You have heard, no doubt, of my earlier life in Judaism. I was violently persecuting the church of God and was trying to destroy it. I advanced in Judaism beyond many among my people of the same age, for I was far more zealous for the traditions of my ancestors. But when God, who had set me apart before I was born and called me through his grace, was pleased to reveal his Son to me, so that I might proclaim him among the Gentiles, I did not confer with any human being, nor did I go up to Jerusalem to those who were already apostles before me, but I went away at once into Arabia, and afterwards I returned to Damascus.
Then after three years I did go up to Jerusalem to visit Cephas and stayed with him fifteen days; but I did not see any other apostle except James the Lord's brother. In what I am writing to you, before God, I do not lie! Then I went into the regions of Syria and Cilicia, and I was still unknown by sight to the churches of Judea that are in Christ; they only heard it said, "The one who formerly was persecuting us is now proclaiming the faith he once tried to destroy." And they glorified God because of me.
O Lord, you search me and you know me,
you know my resting and my rising,
you discern my purpose from afar.
You mark when I walk or lie down,
all my ways lie open to you. R./
For it was you who created my being,
knit me together in my mother's womb.
I thank you for the wonder of my being,
for the wonders of all your creation. R./
Already you knew my soul,
my body held no secret from you,
when I was being fashioned in secret
and moulded in the depths of the earth. (R./)
Now as they went on their way, he entered a certain village, where a woman named Martha welcomed him into her home. She had a sister named Mary, who sat at the Lord's feet and listened to what he was saying. But Martha was distracted by her many tasks; so she came to him and asked, "Lord, do you not care that my sister has left me to do all the work by myself? Tell her then to help me." But the Lord answered her, "Martha, Martha, you are worried and distracted by many things; there is need of only one thing. Mary has chosen the better part, which will not be taken away from her."
While good intentions can drive one to over-activity and even to misguided zeal, the Scriptures defend human activity and good works as essential to salvation. For today's readings we must keep in mind this healthy balance between contemplation and action, and remember that each of us reflects, simultaneously, Martha and Mary, Paul and Peter. Each of these becomes a symbol for us. This outlook does not deny their individual reality but enshrines Paul's view that "everything in the Scriptures was written for our instruction" (Rom 15:4).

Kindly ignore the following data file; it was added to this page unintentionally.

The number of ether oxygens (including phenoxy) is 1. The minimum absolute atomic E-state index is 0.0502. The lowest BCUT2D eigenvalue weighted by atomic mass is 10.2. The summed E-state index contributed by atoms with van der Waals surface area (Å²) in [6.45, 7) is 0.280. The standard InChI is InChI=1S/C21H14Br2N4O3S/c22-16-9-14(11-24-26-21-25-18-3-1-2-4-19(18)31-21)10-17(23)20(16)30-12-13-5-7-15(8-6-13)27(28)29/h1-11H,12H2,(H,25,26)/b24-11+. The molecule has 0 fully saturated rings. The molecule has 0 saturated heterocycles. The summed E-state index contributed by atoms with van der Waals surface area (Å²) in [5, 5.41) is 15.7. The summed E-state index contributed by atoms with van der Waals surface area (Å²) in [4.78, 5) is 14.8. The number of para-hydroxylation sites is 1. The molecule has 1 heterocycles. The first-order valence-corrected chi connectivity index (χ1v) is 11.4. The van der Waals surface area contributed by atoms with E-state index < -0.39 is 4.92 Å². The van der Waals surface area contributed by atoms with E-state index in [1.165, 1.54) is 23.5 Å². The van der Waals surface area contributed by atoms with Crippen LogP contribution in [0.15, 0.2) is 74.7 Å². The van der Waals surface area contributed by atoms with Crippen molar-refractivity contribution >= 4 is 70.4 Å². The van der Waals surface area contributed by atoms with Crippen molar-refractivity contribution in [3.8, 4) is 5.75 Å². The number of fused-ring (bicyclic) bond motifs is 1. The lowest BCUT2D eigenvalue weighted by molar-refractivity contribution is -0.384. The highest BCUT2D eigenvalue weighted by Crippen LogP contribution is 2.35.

In Galatians Paul is a man of action, always at the eye of the hurricane. He was not converted in order to spend his life in prayer but rather to "spread among the gentiles the good news of Jesus." Martha, too, fits the pattern of many good, active people in the Gospel of Luke. She is like others in Luke's account, people who threw parties, beginning with Simon Peter's mother-in-law (4:39) and including the father of the prodigal son (15:22-24), Zacchaeus the tax collector (19:5-6) and Jesus' own preparations for the Last Supper (22:7-13). Silent contemplation is the exception, not the rule, in the Old and New Testament.
Still, the role of Mary begins to emerge as also a valid option. We are not surprised at Jesus' words, "Martha, Martha, you are anxious and upset about many things; one thing only is required. Mary has chosen the better portion." In a very true sense, Jesus was speaking to the "Mary spirit" that should exist in Martha and belongs to each of us. It is not good to be so active as to be "anxious and upset." Then, we are always in need to be reminded of the secret, inner vision of our lives.
The "better portion," praised by Jesus in no ways makes the other unimportant or unnecessary; it makes our activity full of spirit and soul, direction and wisdom, love and concern. We each need to be both Martha and Mary.
This morning's gospel suggests that Jesus welcomed the hospitality that was shown to him by others. On this occasion it was Martha welcomed him to her house. Yet, it seems that Jesus' visit was more a cause of anxiety to Martha than an occasion of joy. That is clear from Jesus' words to Martha, 'Martha, Martha, you worry and fret about so many things.' We can all turn what is, in reality, a pleasure into a chore. From the action point of view, Mary seems the more retiring of the two women. The house is called Martha's house, and Mary is simply referred as Martha's sister. Yet, this more retiring of the two sisters received Jesus in a way that was more appropriate to the occasion. Rather than allowing herself to be unnecessarily burdened, like Martha, she simply attended to the guest with joy, sitting at his feet and listening to him speaking.
Jesus clearly appreciated the kind of attention that Mary gave him. It is often the way in Luke's gospel that the more marginal people are the ones who respond best to Jesus and have most to teach us. On this occasion, Martha had something to learn from Mary, as we all do. Martha was overly anxious to nourish Jesus, when, in reality, it was he who wanted to nourish both of them with his word. Sometimes, what the Lord wants from us is just to sit and listen, and allow him to feed us with his word and his presence.